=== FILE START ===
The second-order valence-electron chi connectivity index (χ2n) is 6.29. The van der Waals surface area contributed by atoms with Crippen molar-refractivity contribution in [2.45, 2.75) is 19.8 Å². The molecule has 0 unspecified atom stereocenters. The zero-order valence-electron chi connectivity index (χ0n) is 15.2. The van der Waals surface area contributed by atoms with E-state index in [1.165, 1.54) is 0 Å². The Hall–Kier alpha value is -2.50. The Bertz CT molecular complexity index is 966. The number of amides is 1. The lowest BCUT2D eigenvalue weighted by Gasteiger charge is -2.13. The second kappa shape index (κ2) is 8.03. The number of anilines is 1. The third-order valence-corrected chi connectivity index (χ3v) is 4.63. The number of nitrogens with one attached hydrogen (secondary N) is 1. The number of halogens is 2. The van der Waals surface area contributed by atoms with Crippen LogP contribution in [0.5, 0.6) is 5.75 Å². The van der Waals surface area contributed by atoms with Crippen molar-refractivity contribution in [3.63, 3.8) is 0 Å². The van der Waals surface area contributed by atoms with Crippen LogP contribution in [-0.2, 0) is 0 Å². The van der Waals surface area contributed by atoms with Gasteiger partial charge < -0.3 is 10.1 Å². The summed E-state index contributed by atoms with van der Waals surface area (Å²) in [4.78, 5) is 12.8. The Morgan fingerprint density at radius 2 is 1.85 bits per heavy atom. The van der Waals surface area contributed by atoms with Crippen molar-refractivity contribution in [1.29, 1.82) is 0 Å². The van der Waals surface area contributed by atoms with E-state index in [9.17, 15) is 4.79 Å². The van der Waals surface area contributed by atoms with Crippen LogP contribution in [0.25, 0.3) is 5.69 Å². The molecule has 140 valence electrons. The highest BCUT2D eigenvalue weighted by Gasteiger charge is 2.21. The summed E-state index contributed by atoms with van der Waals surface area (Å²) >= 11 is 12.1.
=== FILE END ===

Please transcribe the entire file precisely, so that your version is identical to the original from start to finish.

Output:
The second-order valence-electron chi connectivity index (χ2n) is 6.29. The van der Waals surface area contributed by atoms with Crippen molar-refractivity contribution in [2.45, 2.75) is 19.8 Å². The molecule has 0 unspecified atom stereocenters. The zero-order valence-electron chi connectivity index (χ0n) is 15.2. The van der Waals surface area contributed by atoms with E-state index in [1.165, 1.54) is 0 Å². The Hall–Kier alpha value is -2.50. The Bertz CT molecular complexity index is 966. The number of amides is 1. The lowest BCUT2D eigenvalue weighted by Gasteiger charge is -2.13. The second kappa shape index (κ2) is 8.03. The number of anilines is 1. The third-order valence-corrected chi connectivity index (χ3v) is 4.63. The number of nitrogens with one attached hydrogen (secondary N) is 1. The number of halogens is 2. The van der Waals surface area contributed by atoms with Crippen LogP contribution in [0.5, 0.6) is 5.75 Å². The van der Waals surface area contributed by atoms with Crippen molar-refractivity contribution in [3.63, 3.8) is 0 Å². The van der Waals surface area contributed by atoms with Crippen LogP contribution in [-0.2, 0) is 0 Å². The van der Waals surface area contributed by atoms with Gasteiger partial charge < -0.3 is 10.1 Å². The summed E-state index contributed by atoms with van der Waals surface area (Å²) in [4.78, 5) is 12.8. The Morgan fingerprint density at radius 2 is 1.85 bits per heavy atom. The van der Waals surface area contributed by atoms with Crippen molar-refractivity contribution in [1.29, 1.82) is 0 Å². The van der Waals surface area contributed by atoms with E-state index in [9.17, 15) is 4.79 Å². The van der Waals surface area contributed by atoms with Crippen LogP contribution in [0.25, 0.3) is 5.69 Å². The molecule has 140 valence electrons. The highest BCUT2D eigenvalue weighted by Gasteiger charge is 2.21. The summed E-state index contributed by atoms with van der Waals surface area (Å²) >= 11 is 12.1.